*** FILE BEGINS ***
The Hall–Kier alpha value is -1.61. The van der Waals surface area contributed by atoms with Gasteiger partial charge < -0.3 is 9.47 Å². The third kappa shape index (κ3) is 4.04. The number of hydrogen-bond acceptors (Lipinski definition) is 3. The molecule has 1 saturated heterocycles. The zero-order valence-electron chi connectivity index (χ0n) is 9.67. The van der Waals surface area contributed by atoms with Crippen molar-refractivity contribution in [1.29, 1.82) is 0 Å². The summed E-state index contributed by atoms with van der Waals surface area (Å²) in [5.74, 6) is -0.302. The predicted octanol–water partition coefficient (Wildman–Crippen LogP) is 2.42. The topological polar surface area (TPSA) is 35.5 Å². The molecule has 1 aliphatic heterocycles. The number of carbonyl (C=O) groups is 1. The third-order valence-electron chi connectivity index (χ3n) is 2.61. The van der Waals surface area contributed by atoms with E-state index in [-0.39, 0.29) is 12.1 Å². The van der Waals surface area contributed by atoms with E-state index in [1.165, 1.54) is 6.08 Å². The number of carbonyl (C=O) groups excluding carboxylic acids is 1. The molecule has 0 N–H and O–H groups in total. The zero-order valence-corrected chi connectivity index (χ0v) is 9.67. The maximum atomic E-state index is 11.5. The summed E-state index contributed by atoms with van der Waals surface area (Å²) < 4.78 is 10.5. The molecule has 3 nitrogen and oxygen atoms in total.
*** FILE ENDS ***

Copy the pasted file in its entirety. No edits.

The Hall–Kier alpha value is -1.61. The van der Waals surface area contributed by atoms with Gasteiger partial charge < -0.3 is 9.47 Å². The third kappa shape index (κ3) is 4.04. The number of hydrogen-bond acceptors (Lipinski definition) is 3. The molecule has 1 saturated heterocycles. The zero-order valence-electron chi connectivity index (χ0n) is 9.67. The van der Waals surface area contributed by atoms with Crippen molar-refractivity contribution in [1.29, 1.82) is 0 Å². The summed E-state index contributed by atoms with van der Waals surface area (Å²) in [5.74, 6) is -0.302. The predicted octanol–water partition coefficient (Wildman–Crippen LogP) is 2.42. The topological polar surface area (TPSA) is 35.5 Å². The molecule has 1 aliphatic heterocycles. The number of carbonyl (C=O) groups is 1. The third-order valence-electron chi connectivity index (χ3n) is 2.61. The van der Waals surface area contributed by atoms with E-state index in [-0.39, 0.29) is 12.1 Å². The van der Waals surface area contributed by atoms with E-state index in [1.165, 1.54) is 6.08 Å². The number of carbonyl (C=O) groups excluding carboxylic acids is 1. The molecule has 0 N–H and O–H groups in total. The zero-order valence-corrected chi connectivity index (χ0v) is 9.67. The maximum atomic E-state index is 11.5. The summed E-state index contributed by atoms with van der Waals surface area (Å²) < 4.78 is 10.5. The molecule has 3 nitrogen and oxygen atoms in total.